Little Imps Tin

Little Imps Tin

Usage conditions apply
This round, yellow tin contains black and red writing and red, yellow and black graphics. It was used to store and market Little Imps breath mints. The lid contains the name of the product and the manufacturing company, The American Confection Co. of Boston.
Sweet treats have been a part of the human diet nearly since the beginning of human existence. The type of treat has changed over time, but human desire for sweetness has not. Candy can be hard or chewy, may or may not contain chocolate and can be sweet or sour. Sugar cane was introduced to Europeans when crusaders brought the substance back from the Middle East, and it was with these Europeans that sugar gained its highly prized status as an art form and a gift to be given away on special occasions. A status that persists to this day when a suitor gives their beloved chocolate for Valentine’s Day. Early pharmacists also often used sugar to mask the bitter tastes of their medical concoctions or prescribed sugar as a cure for an ailment itself.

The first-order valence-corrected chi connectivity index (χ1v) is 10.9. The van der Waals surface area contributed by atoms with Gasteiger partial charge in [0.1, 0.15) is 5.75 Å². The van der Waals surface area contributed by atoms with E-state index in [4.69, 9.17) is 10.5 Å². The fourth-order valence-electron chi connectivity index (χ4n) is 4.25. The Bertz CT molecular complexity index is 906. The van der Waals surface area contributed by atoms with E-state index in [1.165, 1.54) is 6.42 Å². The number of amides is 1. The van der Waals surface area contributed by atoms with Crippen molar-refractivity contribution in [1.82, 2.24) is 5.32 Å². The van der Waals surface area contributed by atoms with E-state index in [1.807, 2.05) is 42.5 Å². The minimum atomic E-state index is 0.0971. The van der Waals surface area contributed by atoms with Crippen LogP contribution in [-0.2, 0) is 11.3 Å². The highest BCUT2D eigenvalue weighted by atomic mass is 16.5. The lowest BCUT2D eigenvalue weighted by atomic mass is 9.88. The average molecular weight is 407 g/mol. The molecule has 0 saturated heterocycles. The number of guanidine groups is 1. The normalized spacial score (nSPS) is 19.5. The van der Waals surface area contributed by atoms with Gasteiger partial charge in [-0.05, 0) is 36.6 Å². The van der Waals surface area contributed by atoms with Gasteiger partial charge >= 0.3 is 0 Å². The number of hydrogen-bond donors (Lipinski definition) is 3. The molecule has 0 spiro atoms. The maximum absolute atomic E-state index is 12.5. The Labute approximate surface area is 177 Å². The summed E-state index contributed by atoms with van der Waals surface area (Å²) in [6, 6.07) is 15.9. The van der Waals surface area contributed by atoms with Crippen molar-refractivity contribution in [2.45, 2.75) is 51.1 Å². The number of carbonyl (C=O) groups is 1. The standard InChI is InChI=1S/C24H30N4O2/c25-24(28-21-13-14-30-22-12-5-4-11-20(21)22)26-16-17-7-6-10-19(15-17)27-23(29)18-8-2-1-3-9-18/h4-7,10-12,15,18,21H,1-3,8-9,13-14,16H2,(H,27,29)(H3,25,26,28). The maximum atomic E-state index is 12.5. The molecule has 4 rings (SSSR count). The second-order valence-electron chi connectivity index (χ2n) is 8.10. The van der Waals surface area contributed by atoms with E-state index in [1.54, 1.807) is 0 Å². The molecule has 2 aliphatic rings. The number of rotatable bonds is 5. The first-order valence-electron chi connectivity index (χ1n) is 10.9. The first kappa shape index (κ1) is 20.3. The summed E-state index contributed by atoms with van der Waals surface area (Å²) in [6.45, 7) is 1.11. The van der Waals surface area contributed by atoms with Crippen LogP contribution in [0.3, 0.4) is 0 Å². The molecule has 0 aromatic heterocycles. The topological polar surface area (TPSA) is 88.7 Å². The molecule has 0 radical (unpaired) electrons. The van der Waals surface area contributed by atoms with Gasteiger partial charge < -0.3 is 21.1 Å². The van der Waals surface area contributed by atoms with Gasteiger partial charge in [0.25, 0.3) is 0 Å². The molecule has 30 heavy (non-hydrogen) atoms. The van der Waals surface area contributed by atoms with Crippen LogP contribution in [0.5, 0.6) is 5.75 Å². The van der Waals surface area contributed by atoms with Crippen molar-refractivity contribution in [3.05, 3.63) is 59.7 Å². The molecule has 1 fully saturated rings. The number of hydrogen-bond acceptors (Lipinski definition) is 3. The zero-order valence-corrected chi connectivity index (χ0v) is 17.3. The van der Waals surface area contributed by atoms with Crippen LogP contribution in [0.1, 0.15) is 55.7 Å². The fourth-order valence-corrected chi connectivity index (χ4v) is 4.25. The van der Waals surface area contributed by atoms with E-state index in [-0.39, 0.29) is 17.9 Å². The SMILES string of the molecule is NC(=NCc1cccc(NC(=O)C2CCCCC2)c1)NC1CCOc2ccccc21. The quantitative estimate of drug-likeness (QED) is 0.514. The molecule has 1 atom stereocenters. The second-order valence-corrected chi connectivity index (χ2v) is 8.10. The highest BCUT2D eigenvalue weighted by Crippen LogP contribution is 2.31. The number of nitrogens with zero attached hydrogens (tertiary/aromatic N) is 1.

At one time, small family owned confectionary shops dominated the American landscape. Opening a candy making business was a relatively low cost investment, all one needed was a kitchen and a basket to sell their treats from on the street. As demand grew, they could grow their business. Today, many of these small businesses have been absorbed into large corporations who command a much greater market power.
Currently not on view
Object Name
container, food
container, food
container, food
place made
United States: Massachusetts, Boston
overall: 3/4 in x 1 1/2 in; 1.905 cm x 3.81 cm
ID Number
See more items in
Work and Industry: Production and Manufacturing
Data Source
National Museum of American History
Nominate this object for photography.   

Our collection database is a work in progress. We may update this record based on further research and review. Learn more about our approach to sharing our collection online.

If you would like to know how you can use content on this page, see the Smithsonian's Terms of Use. If you need to request an image for publication or other use, please visit Rights and Reproductions.


Add a comment about this object